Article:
Section: News

Suspect arrested for bicycle thievery

On Jan. 31, Campus Safety officers noticed someone not affiliated with Kenyon trying to open car doors in South Lot #2. This individual fled the scene on a stolen bicycle before being apprehended by Knox County Sheriff deputies, according to Campus Safety Director Michael Sweazey. 

Following the on-campus incident, the Office of Campus Safety sent out a Student-Info email urging students to securely lock their cars and bikes.

This is not the first instance of bicycle theft in the campus community. According to the Knox County Sheriff’s Office, seven incidents have occurred throughout Gambier since September.

“In a rural and quiet setting like Kenyon, it is easy to become complacent in regards to vehicle and bicycle security,” the Campus Safety email read. “But there are those who would relieve you of your property everywhere, Gambier being no exception.”

On Jan. 31, Laura Grosh ’21 woke up to find an email and voicemail from Campus Security saying that her bike had been stolen — and returned — in one night. She did not use a bike lock, but doubts that having one would have helped.

“My roommate’s [bike] was locked and hers was also stolen,” she explained. “So I don’t think it would have made that much of a difference.”

In response to the growing number of thefts, Campus Safety has increased their nightly patrols. They have since recovered a number of bicycles thrown in the woods or left by the roadside.

At Kenyon, the majority of bicycle theft comes from students “borrowing” the bicycles of others to get across campus, Sweazey said. The original owners often find their bikes elsewhere on campus, far from where they left them.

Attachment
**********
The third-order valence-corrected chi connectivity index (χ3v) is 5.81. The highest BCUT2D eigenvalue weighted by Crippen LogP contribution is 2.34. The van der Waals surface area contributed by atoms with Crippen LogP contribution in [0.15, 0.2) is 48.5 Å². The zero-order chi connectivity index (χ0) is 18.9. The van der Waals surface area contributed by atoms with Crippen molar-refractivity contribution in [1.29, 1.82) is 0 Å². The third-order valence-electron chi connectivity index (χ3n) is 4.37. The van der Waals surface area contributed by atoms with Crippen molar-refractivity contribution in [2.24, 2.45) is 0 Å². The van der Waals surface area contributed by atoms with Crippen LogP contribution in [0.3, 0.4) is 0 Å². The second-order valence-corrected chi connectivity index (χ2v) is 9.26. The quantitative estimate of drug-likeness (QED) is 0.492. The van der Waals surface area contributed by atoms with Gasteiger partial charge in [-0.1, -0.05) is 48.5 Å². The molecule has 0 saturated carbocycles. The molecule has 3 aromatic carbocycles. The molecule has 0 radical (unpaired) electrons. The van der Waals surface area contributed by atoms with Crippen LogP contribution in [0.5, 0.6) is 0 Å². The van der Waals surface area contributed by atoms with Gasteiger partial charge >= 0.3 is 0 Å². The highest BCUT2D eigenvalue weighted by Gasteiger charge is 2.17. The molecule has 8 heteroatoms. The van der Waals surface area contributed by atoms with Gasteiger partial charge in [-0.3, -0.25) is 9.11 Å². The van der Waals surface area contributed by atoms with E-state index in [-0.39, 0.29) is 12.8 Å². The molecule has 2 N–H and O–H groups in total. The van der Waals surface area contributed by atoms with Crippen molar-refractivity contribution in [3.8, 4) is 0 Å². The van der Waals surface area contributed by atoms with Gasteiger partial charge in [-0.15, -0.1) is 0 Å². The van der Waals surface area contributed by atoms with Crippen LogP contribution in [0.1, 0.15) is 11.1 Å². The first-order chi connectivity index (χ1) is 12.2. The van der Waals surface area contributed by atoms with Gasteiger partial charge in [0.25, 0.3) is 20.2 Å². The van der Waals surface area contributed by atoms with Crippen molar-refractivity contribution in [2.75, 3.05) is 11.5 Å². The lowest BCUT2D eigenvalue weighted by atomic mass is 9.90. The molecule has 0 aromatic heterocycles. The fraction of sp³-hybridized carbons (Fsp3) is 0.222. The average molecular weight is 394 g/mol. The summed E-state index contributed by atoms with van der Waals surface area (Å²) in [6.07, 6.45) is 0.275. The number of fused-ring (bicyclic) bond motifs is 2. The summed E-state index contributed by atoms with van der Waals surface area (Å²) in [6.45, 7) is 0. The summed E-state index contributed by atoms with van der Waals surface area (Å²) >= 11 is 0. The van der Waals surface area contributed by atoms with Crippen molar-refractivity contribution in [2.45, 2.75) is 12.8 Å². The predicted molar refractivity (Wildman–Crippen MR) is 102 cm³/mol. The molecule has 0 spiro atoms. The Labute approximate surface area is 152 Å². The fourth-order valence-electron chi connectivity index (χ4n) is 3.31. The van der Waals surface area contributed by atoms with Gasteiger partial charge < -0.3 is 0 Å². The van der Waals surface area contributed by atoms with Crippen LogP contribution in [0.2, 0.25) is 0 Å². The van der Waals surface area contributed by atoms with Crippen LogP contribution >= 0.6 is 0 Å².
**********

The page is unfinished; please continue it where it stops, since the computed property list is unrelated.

“I find it disappointing that students think it is okay to do this, because it causes understandable anxiety when a student discovers their bicycle missing, and it deprives them of their transportation,” Sweazey said.

Sweazey encourages students to secure their bicycles with quality bike locks. He recommends wrapping the lock around the frame of the bike, rather than the wheel or seat post.

He also suggests that students maintain a description of their bike, along with serial numbers, in order to identify stolen property. According to the Knox County Sheriff’s Office, serial numbers can be easily used to identify stolen bikes when plugged into Ohio’s LEADS computer system, a network of information and records shared among law enforcement.

“Nothing in the world is immune to theft, so the trick is to make your item difficult to steal,” Sweazey said. “In general, a thief is looking for a target that is low-risk, easy and quick to take. So the more difficult and time-consuming it is for a thief to take your item, the less chance they will try.”

Students who notice any suspicious behavior or unauthorized entry onto campus should notify Campus Safety immediately, by calling 740-427-5500 or using the RAVE Guardian app.


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